Traffic generation is a complex business of trial and error. It often involves a
lot of tinkering with strategies and techniques to find the ones that suit you
best. And most of all it's a case of building momentum.
Early on, your traffic will be small and efforts to increase it will often have
small increases. Over time you can get bigger and bigger wins as you not
only fine-tune your techniques,but also build momentum behind the site in
post quantities, readership, and brand awareness.
For those just getting started, grassroots techniques can be very helpful.
There are different phases of site growth where certain methods are more
effective than others, and some rely on a certain amount of critical mass
(particularly with regard to generating traffic from social media). Grassroots
techniques have that name because they don't require anything except
some enthusiasm. If you and your site don't have a following yet, you'll need
to start at the very beginning, and that means:
â€¢ Getting people to link to your articles
â€¢ Participating in forums
â€¢ Leaving comments on other blogs
â€¢ Developing your social media profile
The most effective means of traffic generation often involve you, your
staff, or your friends having well-developed social media profiles with
plenty of reach, or money. These techniques don't require any of the above
points, except perhaps networking, but we'll discuss that in a moment.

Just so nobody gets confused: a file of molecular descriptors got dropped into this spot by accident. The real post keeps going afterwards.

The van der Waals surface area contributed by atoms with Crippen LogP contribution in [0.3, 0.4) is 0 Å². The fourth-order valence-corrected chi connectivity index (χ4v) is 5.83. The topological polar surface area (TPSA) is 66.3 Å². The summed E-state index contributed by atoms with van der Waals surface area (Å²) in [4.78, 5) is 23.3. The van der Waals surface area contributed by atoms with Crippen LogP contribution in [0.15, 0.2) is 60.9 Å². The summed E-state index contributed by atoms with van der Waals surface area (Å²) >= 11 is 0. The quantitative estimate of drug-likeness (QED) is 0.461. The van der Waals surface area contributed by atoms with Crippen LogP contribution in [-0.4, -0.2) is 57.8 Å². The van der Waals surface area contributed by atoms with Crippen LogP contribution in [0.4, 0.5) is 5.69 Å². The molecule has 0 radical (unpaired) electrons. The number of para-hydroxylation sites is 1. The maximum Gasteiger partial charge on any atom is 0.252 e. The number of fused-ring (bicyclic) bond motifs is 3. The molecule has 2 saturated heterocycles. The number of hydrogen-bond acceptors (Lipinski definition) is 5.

Asking for Inbound Links
This simply means publishing great content (and for this to work, I do mean
great content) and then reaching out to influential people who might be
interested in that content.
Here's the thing: all influential people are busy. If they weren't, they wouldn't
be influential. There are people competing for their attention all day long,
and they have their own job to do.
They may ignore you â€“ not to discourage you, but that's just how it is.
So when you send them content, you need to make sure it's your best, or
they'll blacklist you as someone who likes to waste their time. You then need
to sit back and hope that they read your message to begin with. Many will
not, and it's not something you can really blame them for.
Your email needs to personable, honest, and humble. Simply direct them to
your piece and suggest that if they find it useful, you'd appreciate a link.
A single link â€“ even from a big blog â€“ doesn't always mean a whole lot of
traffic, and it certainly won't mean overnight success. This is a long-term
endeavor, and you're just building up a foundation of inbound links and a
trickle of traffic to start you off. Once you build enough of these inbound
links the hard way, the trickle will add up to something worthwhile, but
remember that it takes work to get to that point.
Be patient. Be persistent. And get used to people ignoring your emails.
Forums are great because they allow you to identify a bunch of highly
targeted individuals who you know for a fact are interested in whatever it is
you're publishing content about.
Marketers realized this many years ago, and unfortunately for us, the abuse
of these communities means there are a lot of obstacles in the way between
them and you promoting your site.
This can be a good thing: if you were a participant in one of these
communities, as you wouldn't have to filter out more promotional material
than actual discussion. But it's still something you'll have to deal with
The best thing to do is to by become a bona-fide contributing member
of the forum, answering questions and helping people, participating in
discussions and debates, and generally becoming a well-known contributor
of the forums, before you can even think about including your URL in a
signature without raising eyebrows.
This is a very time-consuming process, and it's tough becoming known
as one of the forum's regulars, which is why once most blog owners start
developing an audience of their own, they stop maintaining their presence